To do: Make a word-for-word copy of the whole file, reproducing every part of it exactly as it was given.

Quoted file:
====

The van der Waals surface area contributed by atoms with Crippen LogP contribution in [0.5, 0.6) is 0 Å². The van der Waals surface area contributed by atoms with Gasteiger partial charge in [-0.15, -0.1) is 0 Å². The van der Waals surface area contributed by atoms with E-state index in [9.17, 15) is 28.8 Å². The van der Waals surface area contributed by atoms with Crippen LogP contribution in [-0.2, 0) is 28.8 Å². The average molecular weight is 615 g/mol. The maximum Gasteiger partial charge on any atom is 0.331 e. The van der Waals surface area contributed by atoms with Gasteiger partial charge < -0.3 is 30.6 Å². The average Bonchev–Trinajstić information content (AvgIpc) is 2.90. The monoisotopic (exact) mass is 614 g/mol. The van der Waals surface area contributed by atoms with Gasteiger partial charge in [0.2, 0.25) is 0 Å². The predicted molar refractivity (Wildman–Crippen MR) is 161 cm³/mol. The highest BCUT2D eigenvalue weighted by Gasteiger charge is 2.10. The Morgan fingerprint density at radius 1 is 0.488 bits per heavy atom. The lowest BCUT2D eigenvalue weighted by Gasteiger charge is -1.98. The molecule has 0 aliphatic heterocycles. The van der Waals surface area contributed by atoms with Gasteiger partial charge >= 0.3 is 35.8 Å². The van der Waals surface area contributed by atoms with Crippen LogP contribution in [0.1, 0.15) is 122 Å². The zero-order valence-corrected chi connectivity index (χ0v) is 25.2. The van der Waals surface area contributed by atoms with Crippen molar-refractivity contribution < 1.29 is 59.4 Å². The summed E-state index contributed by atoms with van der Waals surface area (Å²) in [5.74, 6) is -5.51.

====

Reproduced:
The van der Waals surface area contributed by atoms with Crippen LogP contribution in [0.5, 0.6) is 0 Å². The van der Waals surface area contributed by atoms with Gasteiger partial charge in [-0.15, -0.1) is 0 Å². The van der Waals surface area contributed by atoms with E-state index in [9.17, 15) is 28.8 Å². The van der Waals surface area contributed by atoms with Crippen LogP contribution in [-0.2, 0) is 28.8 Å². The average molecular weight is 615 g/mol. The maximum Gasteiger partial charge on any atom is 0.331 e. The van der Waals surface area contributed by atoms with Gasteiger partial charge < -0.3 is 30.6 Å². The average Bonchev–Trinajstić information content (AvgIpc) is 2.90. The monoisotopic (exact) mass is 614 g/mol. The van der Waals surface area contributed by atoms with Gasteiger partial charge in [0.2, 0.25) is 0 Å². The predicted molar refractivity (Wildman–Crippen MR) is 161 cm³/mol. The highest BCUT2D eigenvalue weighted by Gasteiger charge is 2.10. The Morgan fingerprint density at radius 1 is 0.488 bits per heavy atom. The lowest BCUT2D eigenvalue weighted by Gasteiger charge is -1.98. The molecule has 0 aliphatic heterocycles. The van der Waals surface area contributed by atoms with Gasteiger partial charge >= 0.3 is 35.8 Å². The van der Waals surface area contributed by atoms with Crippen LogP contribution in [0.1, 0.15) is 122 Å². The zero-order valence-corrected chi connectivity index (χ0v) is 25.2. The van der Waals surface area contributed by atoms with Crippen molar-refractivity contribution < 1.29 is 59.4 Å². The summed E-state index contributed by atoms with van der Waals surface area (Å²) in [5.74, 6) is -5.51.